In respect of the disadvantage claim, Mr Wang alleges that the sole director of the defendant discriminated against him in his employment on the basis that he is Chinese. He claims that the director expressed hostility towards him and harassed him repeatedly in an offensive and detrimental manner and she treated him in a way, which was inconsistent with her treatment of other employees of different ethnic groups. He enunciates a series of incidents, which occurred between April 2008 and May 2009. The complaints consist of allegations of verbal abuse by the director, altering Mr Wang's areas of responsibility without consent, imposing unreasonable demands upon him for completion of work responsibilities, using profane language in his presence, refusing to allow him payments of overtime for working extra hours to complete tasks requested by her, unjustifiably issuing a formal verbal warning to him, and indicating that she intended to restructure his position. Of course this latter point leads to the steps subsequently taken to restructure the management roles. Those in turn led to the termination of employment.


In his statement of claim Mr Wang mentions the fact that he complained to the Board of Trustees (the Board) who then supported the director. He seeks remedies that the defendant both revokes the warning issued to him and pays him compensation of $10,000 for humiliation, loss of dignity and injury to feelings. He also seeks costs.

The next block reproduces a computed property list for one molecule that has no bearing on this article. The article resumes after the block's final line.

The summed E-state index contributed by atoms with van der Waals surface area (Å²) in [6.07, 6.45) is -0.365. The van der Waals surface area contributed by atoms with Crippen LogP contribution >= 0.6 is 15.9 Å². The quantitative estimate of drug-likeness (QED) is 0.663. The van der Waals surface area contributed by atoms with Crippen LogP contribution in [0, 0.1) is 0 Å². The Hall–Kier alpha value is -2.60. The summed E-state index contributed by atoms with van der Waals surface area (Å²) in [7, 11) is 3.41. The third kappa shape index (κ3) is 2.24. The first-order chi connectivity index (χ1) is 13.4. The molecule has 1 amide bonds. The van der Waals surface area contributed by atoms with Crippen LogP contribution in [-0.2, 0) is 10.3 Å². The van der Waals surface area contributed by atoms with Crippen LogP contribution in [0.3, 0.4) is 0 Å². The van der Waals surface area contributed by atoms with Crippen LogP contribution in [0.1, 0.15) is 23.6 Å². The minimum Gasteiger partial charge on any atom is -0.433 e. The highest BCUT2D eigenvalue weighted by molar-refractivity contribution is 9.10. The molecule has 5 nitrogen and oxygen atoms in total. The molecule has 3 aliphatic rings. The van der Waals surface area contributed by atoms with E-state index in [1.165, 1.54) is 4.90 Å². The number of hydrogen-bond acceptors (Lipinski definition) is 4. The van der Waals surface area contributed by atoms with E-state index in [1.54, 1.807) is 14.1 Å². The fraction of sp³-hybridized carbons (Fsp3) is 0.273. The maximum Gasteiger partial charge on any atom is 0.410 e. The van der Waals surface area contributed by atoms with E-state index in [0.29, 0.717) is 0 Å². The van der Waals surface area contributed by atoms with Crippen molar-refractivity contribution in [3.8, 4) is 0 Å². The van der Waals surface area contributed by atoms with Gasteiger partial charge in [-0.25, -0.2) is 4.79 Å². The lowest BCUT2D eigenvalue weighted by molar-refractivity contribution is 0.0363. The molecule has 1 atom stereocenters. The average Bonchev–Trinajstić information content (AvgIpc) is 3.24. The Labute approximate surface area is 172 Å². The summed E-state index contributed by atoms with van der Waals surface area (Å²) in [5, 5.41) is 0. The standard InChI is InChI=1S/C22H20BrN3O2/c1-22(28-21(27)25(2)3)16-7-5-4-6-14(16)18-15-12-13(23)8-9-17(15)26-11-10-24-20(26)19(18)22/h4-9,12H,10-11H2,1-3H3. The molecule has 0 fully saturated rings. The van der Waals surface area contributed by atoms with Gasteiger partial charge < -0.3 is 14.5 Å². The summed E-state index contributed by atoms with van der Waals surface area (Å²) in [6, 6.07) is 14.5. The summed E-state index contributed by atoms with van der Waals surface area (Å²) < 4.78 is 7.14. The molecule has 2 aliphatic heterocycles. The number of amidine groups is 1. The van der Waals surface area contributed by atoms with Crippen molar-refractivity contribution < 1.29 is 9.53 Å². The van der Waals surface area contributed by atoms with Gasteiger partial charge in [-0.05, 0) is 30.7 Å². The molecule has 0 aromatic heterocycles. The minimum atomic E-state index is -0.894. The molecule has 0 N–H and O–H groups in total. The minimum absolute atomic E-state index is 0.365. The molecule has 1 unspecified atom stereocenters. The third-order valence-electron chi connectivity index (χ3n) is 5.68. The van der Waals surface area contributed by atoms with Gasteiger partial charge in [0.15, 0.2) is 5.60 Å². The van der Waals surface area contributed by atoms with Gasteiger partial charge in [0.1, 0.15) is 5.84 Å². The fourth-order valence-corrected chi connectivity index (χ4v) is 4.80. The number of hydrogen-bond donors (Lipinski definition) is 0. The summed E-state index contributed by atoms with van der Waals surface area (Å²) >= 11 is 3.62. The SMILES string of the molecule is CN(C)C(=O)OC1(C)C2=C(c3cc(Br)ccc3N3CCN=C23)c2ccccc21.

So far as the statement of claim in respect of the termination of employment is concerned there is again an allegation of harassment and discrimination on the basis of his ethnicity, although it appears that may simply be a repetition and transposing of the allegations in respect of the earlier claim. His allegation is that there was no genuine redundancy and that in any event proper procedures were not followed in the way that he was treated. He also alleges that he was not properly consulted as a result of the decision to restructure the management positions including his own and that he was not offered any redeployment. He refers to the fact that the new position of finance manager was publicly advertised; that his experience and qualifications meant that he could fulfil the new role and should have been redeployed to it. He did not apply for the new position when advertised because he did not wish it to appear that he agreed with what the defendant was doing. The remedies that he seeks are reinstatement to his former position or a new position that is at least as advantageous to him as his former position. He also seeks compensation for loss of income for the period following his dismissal together with compensation for the loss of employer subsidised contribution towards his Kiwisaver scheme. He also claims compensation of $20,000 for humiliation, loss of dignity, injury to feelings and mental anguish suffered as a result of the dismissal. Finally, he seeks an order for costs.